Don’t Be an Asymptote! Understanding the Cost of Delayed Threat Response

Figure1 – Example of an asymptote of a function that approaches infinity on the y-axis.

It should be the unwritten rule of cybersecurity: Don’t make an asymptote of yourself or your team members. As you may recall from high school math, an asymptote is a graphical representation of a function that trends endlessly either toward zero or infinity. In the case of threat response, the potential cost of a delay can resemble the latter — draining the corporate wallet at an ever-accelerating pace. For those of you who miss Algebra II, Figure 1 offers an example of what we’re talking about.

How can cybersecurity get asymptotic? (Just to bring in a little SAT prep and AP English while we’re at it…) The problem stems from the increasing level of business impact from an unchecked threat. As the model in the table shows, as each day goes by with a delay in threat response, costs start to add up.

Day Security Team Senior IT Leadership Executive Leadership Legal Public Relations Outside Security Consultants Settlements and Fines Reputation Damage Cumulative Total Cost
1 $50               $50
2 $500               $550
3 $1,000 $2,500             $4,050
4 $5,000 $5,000 $5,000 $5,000         $24,050
5 $5,000 $5,000 $5,000 $5,000 $5,000       $49,050
6 $5,000 $5,000 $5,000 $5,000 $5,000 $10,000     $84,050
7 $5,000 $5,000 $5,000 $5,000 $5,000 $10,000     $119,050
8 $5,000 $5,000 $5,000 $25,000 $20,000 $10,000     $189,050
9 $5,000 $5,000 $5,000 $25,000 $20,000 $10,000     $259,050
10+ $5,000 $5,000 $5,000 $20,000 $100,000 $10,000 $1,000,000 $1,000,000 $2,484,050

How Threat Handling Costs Can Grow Quickly

This model shown in the table is highly simplified example. What matters are the pattern and trend, which are realistic. Threats generally don’t get cheaper the longer they are ignored or not noticed. A malicious intrusion, if caught immediately, might have a negligible cost to fix. If the intrusion turns into a breach, the security team will have to start devoting many person-hours to figuring out what happened, what’s been affected and how to make it go away.

If the problem starts to affect the business itself, such as by slowing down or corrupting critical systems, senior business leadership will have to get involved. Everyone’s time is valuable. When the CEO is focusing on a security breach, that’s time he/she is not spending on making the company grow. More people, including expensive outsiders like attorneys, PR firms and security consultants, may get involved if the threat metastasizes into a true disaster. What started as a simple threat might end up triggering multi-million dollar fines and settlements as well as reputation damage. Figure 2 depicts the cumulative cost of a delayed threat response, taken from the Table, in graphic form. As you can see, it’s asymptotic.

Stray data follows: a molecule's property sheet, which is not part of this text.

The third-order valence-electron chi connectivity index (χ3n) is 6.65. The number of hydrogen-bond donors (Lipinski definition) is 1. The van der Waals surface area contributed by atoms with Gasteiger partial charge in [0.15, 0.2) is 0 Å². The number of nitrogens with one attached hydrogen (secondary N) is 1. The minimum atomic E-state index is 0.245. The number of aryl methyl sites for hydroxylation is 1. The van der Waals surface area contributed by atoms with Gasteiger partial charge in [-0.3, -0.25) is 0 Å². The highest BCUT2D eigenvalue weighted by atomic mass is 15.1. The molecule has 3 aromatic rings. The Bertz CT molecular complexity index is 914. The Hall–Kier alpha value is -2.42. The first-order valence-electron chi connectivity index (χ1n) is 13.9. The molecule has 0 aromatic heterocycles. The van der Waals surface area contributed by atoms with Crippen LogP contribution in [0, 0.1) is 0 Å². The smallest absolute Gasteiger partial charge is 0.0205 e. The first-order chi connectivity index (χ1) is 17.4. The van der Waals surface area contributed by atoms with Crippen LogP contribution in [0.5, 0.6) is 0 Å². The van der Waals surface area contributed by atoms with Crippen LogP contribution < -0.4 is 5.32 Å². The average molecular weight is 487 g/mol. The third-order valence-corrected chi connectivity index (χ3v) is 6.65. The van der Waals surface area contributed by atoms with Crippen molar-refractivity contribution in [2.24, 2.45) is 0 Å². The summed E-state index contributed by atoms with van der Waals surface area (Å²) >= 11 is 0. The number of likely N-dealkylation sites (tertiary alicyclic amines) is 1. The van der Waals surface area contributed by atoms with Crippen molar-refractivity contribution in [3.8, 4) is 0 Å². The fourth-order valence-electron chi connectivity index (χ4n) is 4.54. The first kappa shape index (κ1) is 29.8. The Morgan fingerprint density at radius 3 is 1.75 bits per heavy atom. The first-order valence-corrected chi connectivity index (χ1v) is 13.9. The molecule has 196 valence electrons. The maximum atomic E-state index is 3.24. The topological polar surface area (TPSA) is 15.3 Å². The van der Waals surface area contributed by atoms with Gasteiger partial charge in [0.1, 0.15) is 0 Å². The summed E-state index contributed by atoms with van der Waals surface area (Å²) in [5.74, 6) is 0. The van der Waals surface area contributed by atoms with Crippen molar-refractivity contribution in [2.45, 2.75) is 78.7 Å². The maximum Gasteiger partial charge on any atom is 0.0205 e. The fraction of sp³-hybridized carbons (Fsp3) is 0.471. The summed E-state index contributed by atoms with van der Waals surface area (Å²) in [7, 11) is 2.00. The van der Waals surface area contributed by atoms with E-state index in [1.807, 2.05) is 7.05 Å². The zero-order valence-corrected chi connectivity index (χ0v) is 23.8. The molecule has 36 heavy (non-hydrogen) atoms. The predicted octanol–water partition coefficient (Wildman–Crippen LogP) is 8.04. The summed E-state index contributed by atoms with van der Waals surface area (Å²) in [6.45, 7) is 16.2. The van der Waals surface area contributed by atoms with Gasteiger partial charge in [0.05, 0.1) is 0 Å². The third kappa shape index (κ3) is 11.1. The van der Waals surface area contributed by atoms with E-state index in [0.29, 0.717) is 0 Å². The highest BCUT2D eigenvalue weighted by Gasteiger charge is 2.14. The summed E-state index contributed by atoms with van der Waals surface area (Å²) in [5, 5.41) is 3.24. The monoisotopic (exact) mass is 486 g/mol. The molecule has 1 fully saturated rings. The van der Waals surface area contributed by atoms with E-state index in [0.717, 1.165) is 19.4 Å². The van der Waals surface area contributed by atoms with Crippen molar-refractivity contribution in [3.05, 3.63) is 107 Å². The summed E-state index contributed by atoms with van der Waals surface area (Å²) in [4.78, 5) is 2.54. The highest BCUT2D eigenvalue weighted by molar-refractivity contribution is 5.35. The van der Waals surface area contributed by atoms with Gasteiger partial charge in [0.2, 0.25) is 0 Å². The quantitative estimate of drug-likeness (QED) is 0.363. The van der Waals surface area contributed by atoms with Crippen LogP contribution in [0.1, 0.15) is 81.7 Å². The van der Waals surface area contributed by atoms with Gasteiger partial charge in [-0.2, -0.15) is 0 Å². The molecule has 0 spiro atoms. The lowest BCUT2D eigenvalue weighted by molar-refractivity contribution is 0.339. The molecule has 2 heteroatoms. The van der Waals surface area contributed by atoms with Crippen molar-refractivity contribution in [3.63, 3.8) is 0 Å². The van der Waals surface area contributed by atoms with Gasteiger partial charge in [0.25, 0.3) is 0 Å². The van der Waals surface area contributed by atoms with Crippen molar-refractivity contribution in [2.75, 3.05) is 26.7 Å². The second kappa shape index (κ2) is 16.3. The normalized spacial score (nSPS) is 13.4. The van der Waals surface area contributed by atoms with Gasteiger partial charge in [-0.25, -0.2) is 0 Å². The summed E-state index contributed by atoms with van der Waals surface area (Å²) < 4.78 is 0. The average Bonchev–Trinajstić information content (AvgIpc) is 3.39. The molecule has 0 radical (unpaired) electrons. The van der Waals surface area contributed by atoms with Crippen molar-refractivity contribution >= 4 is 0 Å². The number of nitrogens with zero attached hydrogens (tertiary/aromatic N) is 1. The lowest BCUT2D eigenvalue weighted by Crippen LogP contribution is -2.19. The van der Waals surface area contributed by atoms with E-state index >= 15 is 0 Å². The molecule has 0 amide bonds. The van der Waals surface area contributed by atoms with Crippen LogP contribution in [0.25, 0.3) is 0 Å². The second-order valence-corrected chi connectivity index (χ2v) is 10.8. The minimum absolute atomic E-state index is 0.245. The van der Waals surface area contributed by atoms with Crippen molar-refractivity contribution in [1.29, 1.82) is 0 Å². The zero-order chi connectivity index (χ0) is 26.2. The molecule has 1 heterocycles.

Figure 2 – Cumulative cost of a delayed threat response over a 10-day period (For illustrative purposes only.)

Speeding up Threat Response

New advances in security operations management and automation have made it possible to speed up the process of detecting and responding to a threat. Known as “automated incident response and security orchestration” tools, they offer security teams an integrated collection of processes and tools working in concert to automate otherwise tedious and time-consuming security management tasks.

Security orchestration relies on standards-based software and open application programming interfaces (APIs) to enable broad, easy interconnectivity between security systems. Taking advantage of the flexibility of open standards and RESTful APIs, the security team can simply and quickly connect SIEM, IDS, endpoints, threat intel and other security tools with the automated incident management portal and orchestration capabilities.

An automated incident response and security orchestration solution enables the security team to model its alert response processes and automate them. It can triage and enrich alarms, open and close tickets, update rule sets, send emails to key stakeholders, and so forth, drastically cutting down on the time-consuming manual process of responding to threats. The team can assess 100% of threats as they arise. In contrast, most teams are limited to examining less than 30% of threats and triaging the rest.1 This approach can easily let a threat pass by that later turns into a costly incident.

The Swimlane Solution

Swimlane offers an automated incident response and security orchestration solution that centralizes security operations activities. The Swimlane solution manages and automates the response to security alerts and incidents identified by existing monitoring and detection systems. The Swimlane approach utilizes security orchestration to replace slow, manual threat response capabilities with machine-speed decision making and remediation.

Swimlane tracks all enterprise security tasks, providing centralized access to cases, reports, dashboards and metrics for individuals and teams. It standardizes response and notification processes to mitigate risk, speed resolution and streamline communications. Its automation leverages vendor APIs and Software Defined Security (SDSec) methods to rapidly respond and prevent attacks earlier in the kill chain.

Working with Swimlane, the security team can speed up its pace of threat response and increase the percentage of threats it examines. Both of these improvements in security threat handling cut down on the risk of a costly delayed response.

To arrange for a demo of the Swimlane solution or to speak with one of our security architects to see if security orchestration would be helpful to your organization, please contact us at 1.844.SWIMLANE or email us.

1. The State of Malware Detection & Prevention, Ponemon Institute, LLC

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